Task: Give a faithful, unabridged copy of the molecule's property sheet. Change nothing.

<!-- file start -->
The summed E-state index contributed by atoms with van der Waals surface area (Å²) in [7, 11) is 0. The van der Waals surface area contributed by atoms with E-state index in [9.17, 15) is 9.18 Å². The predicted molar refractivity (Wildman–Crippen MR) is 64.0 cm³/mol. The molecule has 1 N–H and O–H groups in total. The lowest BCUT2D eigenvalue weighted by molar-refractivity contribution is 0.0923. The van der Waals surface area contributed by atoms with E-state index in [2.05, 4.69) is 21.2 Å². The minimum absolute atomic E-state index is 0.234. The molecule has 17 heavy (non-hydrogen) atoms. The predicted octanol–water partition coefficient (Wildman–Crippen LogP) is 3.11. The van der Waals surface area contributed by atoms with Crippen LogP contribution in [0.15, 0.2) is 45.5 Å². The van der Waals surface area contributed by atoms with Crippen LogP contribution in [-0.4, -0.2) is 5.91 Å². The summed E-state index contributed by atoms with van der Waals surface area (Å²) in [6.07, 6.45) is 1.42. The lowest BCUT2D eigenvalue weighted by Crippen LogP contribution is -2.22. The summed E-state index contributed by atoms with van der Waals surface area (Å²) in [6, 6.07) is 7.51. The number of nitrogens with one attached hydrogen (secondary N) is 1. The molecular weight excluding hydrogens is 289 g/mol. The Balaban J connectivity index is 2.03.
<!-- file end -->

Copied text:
The summed E-state index contributed by atoms with van der Waals surface area (Å²) in [7, 11) is 0. The van der Waals surface area contributed by atoms with E-state index in [9.17, 15) is 9.18 Å². The predicted molar refractivity (Wildman–Crippen MR) is 64.0 cm³/mol. The molecule has 1 N–H and O–H groups in total. The lowest BCUT2D eigenvalue weighted by molar-refractivity contribution is 0.0923. The van der Waals surface area contributed by atoms with E-state index in [2.05, 4.69) is 21.2 Å². The minimum absolute atomic E-state index is 0.234. The molecule has 17 heavy (non-hydrogen) atoms. The predicted octanol–water partition coefficient (Wildman–Crippen LogP) is 3.11. The van der Waals surface area contributed by atoms with Crippen LogP contribution in [0.15, 0.2) is 45.5 Å². The van der Waals surface area contributed by atoms with Crippen LogP contribution in [-0.4, -0.2) is 5.91 Å². The summed E-state index contributed by atoms with van der Waals surface area (Å²) in [6.07, 6.45) is 1.42. The lowest BCUT2D eigenvalue weighted by Crippen LogP contribution is -2.22. The summed E-state index contributed by atoms with van der Waals surface area (Å²) in [6, 6.07) is 7.51. The number of nitrogens with one attached hydrogen (secondary N) is 1. The molecular weight excluding hydrogens is 289 g/mol. The Balaban J connectivity index is 2.03.